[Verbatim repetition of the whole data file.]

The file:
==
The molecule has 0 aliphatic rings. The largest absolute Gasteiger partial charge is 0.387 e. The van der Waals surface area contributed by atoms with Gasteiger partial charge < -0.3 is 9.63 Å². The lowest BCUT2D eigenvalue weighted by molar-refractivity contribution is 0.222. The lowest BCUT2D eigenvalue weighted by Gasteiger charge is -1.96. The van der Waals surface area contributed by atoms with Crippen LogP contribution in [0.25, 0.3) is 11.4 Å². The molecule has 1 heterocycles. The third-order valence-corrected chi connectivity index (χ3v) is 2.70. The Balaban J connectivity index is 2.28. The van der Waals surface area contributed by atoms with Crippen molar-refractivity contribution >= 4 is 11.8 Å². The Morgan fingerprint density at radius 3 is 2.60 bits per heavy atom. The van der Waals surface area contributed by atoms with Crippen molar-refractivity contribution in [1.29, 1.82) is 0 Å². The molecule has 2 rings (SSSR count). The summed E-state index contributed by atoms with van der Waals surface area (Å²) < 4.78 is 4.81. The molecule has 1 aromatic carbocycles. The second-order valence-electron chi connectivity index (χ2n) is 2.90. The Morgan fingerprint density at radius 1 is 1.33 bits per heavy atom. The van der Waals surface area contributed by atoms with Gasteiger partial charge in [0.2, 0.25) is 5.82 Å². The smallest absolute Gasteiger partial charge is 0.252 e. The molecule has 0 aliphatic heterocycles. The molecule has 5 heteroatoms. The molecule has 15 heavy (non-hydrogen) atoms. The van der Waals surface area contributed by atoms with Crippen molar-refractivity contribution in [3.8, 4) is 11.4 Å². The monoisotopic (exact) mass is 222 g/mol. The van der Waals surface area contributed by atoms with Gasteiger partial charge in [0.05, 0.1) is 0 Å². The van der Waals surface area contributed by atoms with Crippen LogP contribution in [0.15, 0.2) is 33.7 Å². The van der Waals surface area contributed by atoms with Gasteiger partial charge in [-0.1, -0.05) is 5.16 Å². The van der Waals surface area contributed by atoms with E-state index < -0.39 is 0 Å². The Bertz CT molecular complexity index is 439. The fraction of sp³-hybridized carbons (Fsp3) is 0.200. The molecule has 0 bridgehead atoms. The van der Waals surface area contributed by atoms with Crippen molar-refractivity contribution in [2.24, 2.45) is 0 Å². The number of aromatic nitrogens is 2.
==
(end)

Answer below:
The molecule has 0 aliphatic rings. The largest absolute Gasteiger partial charge is 0.387 e. The van der Waals surface area contributed by atoms with Gasteiger partial charge < -0.3 is 9.63 Å². The lowest BCUT2D eigenvalue weighted by molar-refractivity contribution is 0.222. The lowest BCUT2D eigenvalue weighted by Gasteiger charge is -1.96. The van der Waals surface area contributed by atoms with Crippen LogP contribution in [0.25, 0.3) is 11.4 Å². The molecule has 1 heterocycles. The third-order valence-corrected chi connectivity index (χ3v) is 2.70. The Balaban J connectivity index is 2.28. The van der Waals surface area contributed by atoms with Crippen molar-refractivity contribution >= 4 is 11.8 Å². The Morgan fingerprint density at radius 3 is 2.60 bits per heavy atom. The van der Waals surface area contributed by atoms with Crippen molar-refractivity contribution in [1.29, 1.82) is 0 Å². The molecule has 2 rings (SSSR count). The summed E-state index contributed by atoms with van der Waals surface area (Å²) < 4.78 is 4.81. The molecule has 1 aromatic carbocycles. The second-order valence-electron chi connectivity index (χ2n) is 2.90. The Morgan fingerprint density at radius 1 is 1.33 bits per heavy atom. The van der Waals surface area contributed by atoms with Gasteiger partial charge in [0.2, 0.25) is 5.82 Å². The smallest absolute Gasteiger partial charge is 0.252 e. The molecule has 0 aliphatic heterocycles. The molecule has 5 heteroatoms. The molecule has 15 heavy (non-hydrogen) atoms. The van der Waals surface area contributed by atoms with Crippen molar-refractivity contribution in [3.8, 4) is 11.4 Å². The monoisotopic (exact) mass is 222 g/mol. The van der Waals surface area contributed by atoms with Gasteiger partial charge in [0.05, 0.1) is 0 Å². The van der Waals surface area contributed by atoms with Crippen LogP contribution in [0.15, 0.2) is 33.7 Å². The van der Waals surface area contributed by atoms with Gasteiger partial charge in [-0.1, -0.05) is 5.16 Å². The van der Waals surface area contributed by atoms with E-state index < -0.39 is 0 Å². The Bertz CT molecular complexity index is 439. The fraction of sp³-hybridized carbons (Fsp3) is 0.200. The molecule has 0 bridgehead atoms. The van der Waals surface area contributed by atoms with Crippen molar-refractivity contribution in [2.24, 2.45) is 0 Å². The number of aromatic nitrogens is 2.